The Decemberists’ Chris Funk on creating the first Dungeons & Dragons soundtrack
For The Drum’s Audio Deep Dive, we catch up with Chris Funk of indie-rock band The Decemberists about Dungeons & Dragons, Stranger Things and the creative process.
Chris Funk says ‘just get your projects done’
Kate Bush isn’t the only pop culture phenomenon experiencing a resurgence on the back of Stranger Things. Dungeons & Dragons (D&D) is also enjoying renewed popularity and is capitalizing on the moment with an album release inspired by its new Spelljammer: Adventures in Space module.
The double LP was produced The Decemberists’ multi-instrumentalist Chris Funk, who shares with The Drum his thoughts on the project and on why creatives need to slay their inner critic.
As a former dungeon master myself, this project speaks to me. How did you get into it?
I play D&D with some of the members of The Decemberists and started to get to know [parent company] Wizards of the Coast. I said: ‘Hey, if you ever need help with anything around the music part of Dungeons & Dragons, let me know. I’m your guy. I’m your nerd.’
[Famed game designer] Chris Perkins and I started coming up with the idea that [we would pick select] bands to write a song inspired by each chapter from the [game] module. We gave the bands a Cliff Notes version of each chapter. They were like: ‘Is this for a video game or a commercial?’ We said: ‘No, you are just using the [Spelljammer chapters] world as a song prompt.’ Everybody was like, top to bottom: ’This is the most fun I’ve had writing a song in a long time.’
The soundtrack has a Flash Gordon feel. How did you inspire the artists that participated, including Magic Sword, Shabazz Palaces and Osees?
Most people, even if they hadn’t played D&D, have heard of it. They’d seen Stranger Things or they’re like: ‘My friend is an actor and they played in Los Angeles.’ In terms of getting people inspired, there indeed was a brief that I wrote up as I was trying to be a dutiful music supervisor. There were some parameters, but really it was trusting the artists. A lot of brands and agencies go after musicians and there’s this like compulsion to overcorrect the music.
I used to do a lot of music supervision advertising work as a composer and as a supervisor. It was always frustrating to take notes from a creative director. I’ll never forget like one time this guy was like: ’I want to be able to hear the violin bow going over the strings and I want it to be an organic sound.’ We ended up picking the most synthesized string sound I’ve ever heard in my life. Trusting musicians, composers and people and not overthinking how music fits into something is really important.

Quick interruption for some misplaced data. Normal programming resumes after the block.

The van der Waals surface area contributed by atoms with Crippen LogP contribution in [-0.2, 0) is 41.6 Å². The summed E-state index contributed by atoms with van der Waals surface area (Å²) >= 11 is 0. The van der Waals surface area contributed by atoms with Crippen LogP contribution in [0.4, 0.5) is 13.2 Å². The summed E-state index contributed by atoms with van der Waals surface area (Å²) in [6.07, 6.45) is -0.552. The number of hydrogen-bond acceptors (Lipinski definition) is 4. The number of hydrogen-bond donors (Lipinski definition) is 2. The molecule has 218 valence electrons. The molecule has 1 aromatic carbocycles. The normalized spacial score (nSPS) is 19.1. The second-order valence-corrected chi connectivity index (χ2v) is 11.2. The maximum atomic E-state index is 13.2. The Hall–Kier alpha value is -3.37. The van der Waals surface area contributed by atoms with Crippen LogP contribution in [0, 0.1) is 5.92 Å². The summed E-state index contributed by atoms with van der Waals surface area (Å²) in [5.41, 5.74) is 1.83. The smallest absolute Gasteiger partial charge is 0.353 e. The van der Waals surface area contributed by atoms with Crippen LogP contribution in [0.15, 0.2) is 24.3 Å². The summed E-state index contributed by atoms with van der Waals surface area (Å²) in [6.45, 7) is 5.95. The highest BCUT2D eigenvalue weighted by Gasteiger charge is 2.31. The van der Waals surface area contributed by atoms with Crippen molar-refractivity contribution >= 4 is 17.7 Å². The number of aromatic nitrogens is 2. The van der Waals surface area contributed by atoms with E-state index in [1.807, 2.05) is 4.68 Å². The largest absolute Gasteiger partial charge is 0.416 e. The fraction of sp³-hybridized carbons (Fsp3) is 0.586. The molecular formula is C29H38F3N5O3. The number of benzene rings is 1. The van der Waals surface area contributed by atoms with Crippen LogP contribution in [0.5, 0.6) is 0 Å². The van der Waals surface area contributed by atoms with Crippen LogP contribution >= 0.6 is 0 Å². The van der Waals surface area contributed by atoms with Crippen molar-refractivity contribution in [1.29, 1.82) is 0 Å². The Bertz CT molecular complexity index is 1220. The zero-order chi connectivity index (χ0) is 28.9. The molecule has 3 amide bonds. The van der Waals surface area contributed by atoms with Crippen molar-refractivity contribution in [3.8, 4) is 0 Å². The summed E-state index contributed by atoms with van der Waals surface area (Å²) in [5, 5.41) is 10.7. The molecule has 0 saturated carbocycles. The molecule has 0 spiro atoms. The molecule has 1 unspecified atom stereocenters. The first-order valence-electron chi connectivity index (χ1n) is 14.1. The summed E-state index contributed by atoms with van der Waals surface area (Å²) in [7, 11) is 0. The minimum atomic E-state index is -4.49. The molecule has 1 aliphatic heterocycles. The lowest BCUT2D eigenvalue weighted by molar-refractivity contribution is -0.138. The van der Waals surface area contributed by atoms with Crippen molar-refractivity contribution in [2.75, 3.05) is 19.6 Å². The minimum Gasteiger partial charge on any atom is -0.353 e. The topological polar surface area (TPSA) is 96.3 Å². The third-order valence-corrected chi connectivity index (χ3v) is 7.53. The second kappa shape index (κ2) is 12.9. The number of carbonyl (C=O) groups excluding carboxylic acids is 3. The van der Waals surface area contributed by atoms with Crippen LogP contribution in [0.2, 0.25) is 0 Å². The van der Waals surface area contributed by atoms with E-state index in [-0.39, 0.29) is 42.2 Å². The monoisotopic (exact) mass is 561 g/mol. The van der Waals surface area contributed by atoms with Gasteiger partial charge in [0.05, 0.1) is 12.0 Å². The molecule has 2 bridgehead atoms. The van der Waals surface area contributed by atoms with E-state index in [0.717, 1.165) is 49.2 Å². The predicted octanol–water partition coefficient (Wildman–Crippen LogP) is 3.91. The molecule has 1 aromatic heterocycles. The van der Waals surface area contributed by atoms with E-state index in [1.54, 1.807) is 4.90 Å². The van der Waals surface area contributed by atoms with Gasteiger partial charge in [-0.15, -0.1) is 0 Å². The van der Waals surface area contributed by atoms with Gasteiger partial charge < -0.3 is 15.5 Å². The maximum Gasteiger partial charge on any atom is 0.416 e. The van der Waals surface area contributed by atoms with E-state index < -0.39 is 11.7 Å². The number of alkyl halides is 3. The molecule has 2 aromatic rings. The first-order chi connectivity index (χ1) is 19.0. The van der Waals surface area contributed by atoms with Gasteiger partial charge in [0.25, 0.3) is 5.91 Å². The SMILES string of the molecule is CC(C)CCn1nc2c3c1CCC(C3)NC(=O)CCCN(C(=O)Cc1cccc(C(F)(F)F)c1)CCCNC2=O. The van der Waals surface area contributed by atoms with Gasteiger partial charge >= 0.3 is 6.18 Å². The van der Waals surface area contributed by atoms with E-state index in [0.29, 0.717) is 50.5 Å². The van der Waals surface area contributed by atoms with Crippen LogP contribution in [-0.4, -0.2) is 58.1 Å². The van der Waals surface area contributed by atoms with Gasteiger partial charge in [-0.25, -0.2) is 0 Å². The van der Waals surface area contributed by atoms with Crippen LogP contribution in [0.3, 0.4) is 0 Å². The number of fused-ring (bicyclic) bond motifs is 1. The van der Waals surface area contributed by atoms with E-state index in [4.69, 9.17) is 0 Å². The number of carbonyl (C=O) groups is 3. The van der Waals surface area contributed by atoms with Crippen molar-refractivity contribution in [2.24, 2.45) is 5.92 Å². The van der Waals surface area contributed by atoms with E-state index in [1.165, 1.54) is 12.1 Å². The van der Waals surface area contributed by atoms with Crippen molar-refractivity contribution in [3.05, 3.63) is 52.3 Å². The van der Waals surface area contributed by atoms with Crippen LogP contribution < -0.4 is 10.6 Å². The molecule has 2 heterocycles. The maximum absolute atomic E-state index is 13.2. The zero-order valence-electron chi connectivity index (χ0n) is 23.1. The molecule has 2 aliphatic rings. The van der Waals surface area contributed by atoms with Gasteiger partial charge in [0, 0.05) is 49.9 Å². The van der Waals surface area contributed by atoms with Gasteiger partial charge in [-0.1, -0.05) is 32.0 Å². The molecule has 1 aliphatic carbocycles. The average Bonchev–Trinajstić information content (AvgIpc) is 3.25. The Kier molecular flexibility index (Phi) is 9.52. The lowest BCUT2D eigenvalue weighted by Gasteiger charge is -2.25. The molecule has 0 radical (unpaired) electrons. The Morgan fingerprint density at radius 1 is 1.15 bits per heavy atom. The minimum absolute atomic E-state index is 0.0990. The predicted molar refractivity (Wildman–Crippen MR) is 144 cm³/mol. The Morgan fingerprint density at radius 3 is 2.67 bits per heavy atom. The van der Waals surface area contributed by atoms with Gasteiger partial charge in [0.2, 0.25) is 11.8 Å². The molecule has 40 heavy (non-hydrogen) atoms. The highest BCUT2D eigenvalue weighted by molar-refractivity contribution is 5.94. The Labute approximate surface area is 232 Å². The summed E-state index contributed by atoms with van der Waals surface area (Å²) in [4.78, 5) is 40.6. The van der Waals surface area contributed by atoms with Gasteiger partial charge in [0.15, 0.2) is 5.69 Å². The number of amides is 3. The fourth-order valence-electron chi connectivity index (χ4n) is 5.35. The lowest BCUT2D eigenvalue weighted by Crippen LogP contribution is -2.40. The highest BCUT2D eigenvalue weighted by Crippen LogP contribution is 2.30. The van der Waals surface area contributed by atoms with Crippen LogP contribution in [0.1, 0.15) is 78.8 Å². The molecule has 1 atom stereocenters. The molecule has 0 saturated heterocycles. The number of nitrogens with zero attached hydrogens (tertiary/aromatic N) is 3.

Do you play D&D with anyone famous?
The lead singer and I always have a few games going, but we’re not exactly playing with Zack De La Roche from Against The Machine or something… My girlfriend’s daughter is [now playing though].
Did you feel any pressure to nail this soundtrack since you’re such a big D&D fan?
You do feel that pressure to deliver music for the world’s greatest role-playing game that I happen to be a fan of also. I felt a lot of pressure actually. I’m really proud of what came out.
Is there a Decemberists song that you ever thought, ’that’d be a good one for D&D’?
We were going to do an original one and the schedules didn’t line up. But we have an album called The Hazards of Love, which is a rock opera, basically. You can take any of those songs and pop them in there and write some new lyrics for sure.
What have you learned from creative process, through the years, that you could share with The Drum’s readers?
Work often because the song isn’t going to write itself. Create that time to do it. Also, work quickly. Just finish something and document it so you can come back to it and use it. There have been so many times where I’ve been like: ’I have this song in Dropbox and the bridge for that song could fit this new thing I’m working on right now.’
The last thing is, shut down your inner critic and get it done. I’ve been like: ‘Oh my god, this sucks.’ Put it down and walk away from it. Come back and finish it the next day. Then, at least you get it to a spot where it feels somewhat like a finished song or picture. You can work on stuff forever, right? You just have to know when to be like, this is a document of a period of a time in my life and don’t be so precious with it… Just finish it.
For more on the power of sound, check out The Drum’s Audio Deep Dive.